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Pitting viruses against bacteria
December 1, 2014   
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Cracow-based biotechnology company IBSS Biomed is working on a new drug containing bacteriophages—or “good” viruses that infect and destroy bacteria—for treating patients with burns and diabetic wounds as well as cancer patients prone to infections after radiotherapy.

The new drug is particularly aimed against bacteria such as Staphylococcus aureus that commonly colonize wounds and are often resistant to antibiotics, Biomed says. The drug, available in the form of a spray or gel, would be applied to an open wound or under the dressing.

Biomed is working on the drug as part of a zl.8 million project co-financed to the tune of zl.3 million by the National Center for Research and Development (NCBR) under the InnoMed program. Biomed is contributing the rest from its own funds.

The project, called Onkofag, is the first step toward “creating a new standard in the treatment of infected chronic wounds,” says the project’s manager, biologist EwaOlchawa, Ph.D., who is the director of Biomed’s research and development center.

For now, under the Declaration of Helsinki—a set of principles developed for the medical community by the World Medical Association (WMA) that are widely regarded as a cornerstone document on human research ethics—pharmaceuticals containing bacteriophages can only be used on patients for whom all other methods have failed. Such pharmaceuticals cannot be registered in the European Union, so they are not treated as drugs, with the exception of Slovakia, where a preparation known as phage lysate is available, according to Olchawa.

Olchawa believes that in the future bacteriophage treatment will be used as a routine clinical practice. Currently, such treatment is being used as a medical experiment at the Polish Academy of Sciences’ Institute of Immunology and Experimental Therapy in the southwestern Polish city of Wrocław.

The new phage-based drug could be a potential breakthrough in modern medicine, according to Olchawa. As part of the project, research and development work will be carried out to select the right type of phages for therapy, develop the drug, test it in the laboratory and conduct clinical trials. A further step will be going commercial with the research results and patenting the drug. The project will last five years and will be completed in 2019.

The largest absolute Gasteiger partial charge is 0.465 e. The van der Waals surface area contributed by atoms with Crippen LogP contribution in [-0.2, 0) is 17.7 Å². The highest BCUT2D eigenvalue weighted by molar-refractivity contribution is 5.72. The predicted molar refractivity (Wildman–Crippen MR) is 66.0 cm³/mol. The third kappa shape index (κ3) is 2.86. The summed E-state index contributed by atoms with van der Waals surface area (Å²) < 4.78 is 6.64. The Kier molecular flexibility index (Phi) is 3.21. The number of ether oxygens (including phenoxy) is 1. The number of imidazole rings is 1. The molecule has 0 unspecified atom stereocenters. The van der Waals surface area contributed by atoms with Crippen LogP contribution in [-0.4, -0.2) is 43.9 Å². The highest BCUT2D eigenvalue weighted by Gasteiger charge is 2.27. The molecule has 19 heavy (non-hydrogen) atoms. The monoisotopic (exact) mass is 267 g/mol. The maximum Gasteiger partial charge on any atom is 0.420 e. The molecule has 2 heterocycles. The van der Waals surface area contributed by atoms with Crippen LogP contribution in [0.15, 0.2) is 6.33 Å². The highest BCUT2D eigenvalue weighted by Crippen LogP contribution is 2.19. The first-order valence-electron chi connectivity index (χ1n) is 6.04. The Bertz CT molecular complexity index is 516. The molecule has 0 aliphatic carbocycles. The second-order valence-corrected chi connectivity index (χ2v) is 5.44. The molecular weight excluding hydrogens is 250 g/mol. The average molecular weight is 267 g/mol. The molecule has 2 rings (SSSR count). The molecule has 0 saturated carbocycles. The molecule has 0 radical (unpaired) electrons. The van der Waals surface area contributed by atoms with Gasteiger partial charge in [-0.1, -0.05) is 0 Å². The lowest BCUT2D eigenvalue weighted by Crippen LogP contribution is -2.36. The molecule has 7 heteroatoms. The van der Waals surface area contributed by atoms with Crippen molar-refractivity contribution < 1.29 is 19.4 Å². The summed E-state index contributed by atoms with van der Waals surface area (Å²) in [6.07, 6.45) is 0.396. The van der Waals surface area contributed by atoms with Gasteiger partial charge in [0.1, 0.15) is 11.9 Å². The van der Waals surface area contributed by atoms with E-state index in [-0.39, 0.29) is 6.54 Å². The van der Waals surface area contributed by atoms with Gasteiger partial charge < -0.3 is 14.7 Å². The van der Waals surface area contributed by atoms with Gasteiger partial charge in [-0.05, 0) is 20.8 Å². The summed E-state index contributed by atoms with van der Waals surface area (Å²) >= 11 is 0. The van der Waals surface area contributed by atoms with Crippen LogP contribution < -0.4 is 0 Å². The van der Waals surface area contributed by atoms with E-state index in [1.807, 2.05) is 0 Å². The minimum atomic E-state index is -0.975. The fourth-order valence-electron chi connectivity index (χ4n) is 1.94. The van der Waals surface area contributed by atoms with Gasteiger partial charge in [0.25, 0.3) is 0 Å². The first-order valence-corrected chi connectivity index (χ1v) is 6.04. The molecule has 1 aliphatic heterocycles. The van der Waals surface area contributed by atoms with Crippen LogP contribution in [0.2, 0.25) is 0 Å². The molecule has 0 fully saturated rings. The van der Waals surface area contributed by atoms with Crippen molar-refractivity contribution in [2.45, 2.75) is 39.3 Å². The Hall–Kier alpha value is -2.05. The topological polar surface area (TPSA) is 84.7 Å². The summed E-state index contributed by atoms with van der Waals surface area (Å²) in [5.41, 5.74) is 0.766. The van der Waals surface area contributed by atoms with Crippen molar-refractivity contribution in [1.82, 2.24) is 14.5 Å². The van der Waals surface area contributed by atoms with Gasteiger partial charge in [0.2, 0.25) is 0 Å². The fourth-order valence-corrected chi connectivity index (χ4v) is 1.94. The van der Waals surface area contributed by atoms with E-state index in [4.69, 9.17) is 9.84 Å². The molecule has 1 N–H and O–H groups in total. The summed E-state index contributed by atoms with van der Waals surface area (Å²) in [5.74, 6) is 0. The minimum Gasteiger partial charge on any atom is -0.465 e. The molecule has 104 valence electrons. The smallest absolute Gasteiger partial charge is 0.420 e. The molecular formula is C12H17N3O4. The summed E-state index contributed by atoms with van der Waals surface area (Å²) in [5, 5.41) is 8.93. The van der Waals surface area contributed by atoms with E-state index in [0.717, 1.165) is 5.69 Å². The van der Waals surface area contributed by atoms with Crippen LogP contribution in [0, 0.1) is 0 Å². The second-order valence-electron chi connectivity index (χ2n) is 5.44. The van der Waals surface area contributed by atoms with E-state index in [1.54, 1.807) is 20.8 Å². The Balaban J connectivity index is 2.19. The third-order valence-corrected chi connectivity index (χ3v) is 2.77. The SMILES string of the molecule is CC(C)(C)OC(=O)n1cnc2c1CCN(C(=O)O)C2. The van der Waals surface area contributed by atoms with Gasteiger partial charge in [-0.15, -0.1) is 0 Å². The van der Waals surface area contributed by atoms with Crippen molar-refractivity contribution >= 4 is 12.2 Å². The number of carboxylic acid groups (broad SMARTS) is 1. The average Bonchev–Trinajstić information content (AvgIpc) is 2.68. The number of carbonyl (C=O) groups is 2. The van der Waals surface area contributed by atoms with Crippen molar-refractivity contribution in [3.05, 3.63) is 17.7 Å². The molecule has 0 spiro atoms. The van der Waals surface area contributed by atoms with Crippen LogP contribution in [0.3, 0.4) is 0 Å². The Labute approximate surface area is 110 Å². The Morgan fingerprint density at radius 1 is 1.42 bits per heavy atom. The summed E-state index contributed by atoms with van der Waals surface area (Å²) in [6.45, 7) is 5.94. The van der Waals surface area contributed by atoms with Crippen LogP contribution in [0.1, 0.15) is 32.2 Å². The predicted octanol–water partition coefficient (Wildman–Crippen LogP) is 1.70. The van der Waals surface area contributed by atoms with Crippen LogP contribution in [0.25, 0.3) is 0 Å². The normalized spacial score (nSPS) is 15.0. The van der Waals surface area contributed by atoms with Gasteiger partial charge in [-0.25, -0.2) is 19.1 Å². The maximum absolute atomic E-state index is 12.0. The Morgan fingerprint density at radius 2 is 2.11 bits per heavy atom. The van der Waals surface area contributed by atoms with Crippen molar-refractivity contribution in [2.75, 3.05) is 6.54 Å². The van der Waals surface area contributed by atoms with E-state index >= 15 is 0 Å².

The new drug will be cheaper than most antibiotics commonly used to treat bacterial infections in patients, says Olchawa. “The production of phage preparations is not expensive,” she adds. “With antibiotic treatment now in crisis around the world, there has been a return to research into phages. This is associated with the high possibility of using them to fight bacterial infections, particularly those resistant to antibiotics.”

To carry out the Onkofag project Biomed has established a research and industrial consortium in which it teamed up with the microbiology department of the Jagiellonian University Medical College in Cracow. The two partners have been working together for some time. The ongoing research on phage therapy follows up on an earlier exchange of experience and know-how and joint development of medicinal products.

A Jagiellonian University Medical College team led by Prof. MałgorzataBulanda is scrutinizing bacteria on which bacteriophages are propagated for various stages of research. The phages are being cultured on a medium that contains live bacteria in a specific growth phase. The phages “eat” the bacteria. In laboratories phages can be cultured in glass containers. However, on an industrial scale, this is done in bioreactors.

On markets abroad, there are already drugs available that contain unpurified bacteriophages in the form of phage lysate. These are available in Russia, Georgia and Slovakia. However, they contain many impurities that come from the culture medium and from the residue of phage-host bacteria, according to Olchawa.

“Our product will be purified and contain phages scrutinized in detail in biological and genetic terms,” Olchawa says.

Internationally, five companies are currently conducting clinical tests on purified phage preparations under the aegis of the U.S. Food and Drug Administration and the European Medicines Agency, according to Olchawa. Already available is information on clinical trials testing the use of phage preparations for the treatment of diarrhea in children, burns, leg ulcers, and inflammation of the ear. But none of these is directly intended for the treatment of infections in patients with reduced immunity, including those suffering from cancer, Olchawa says.
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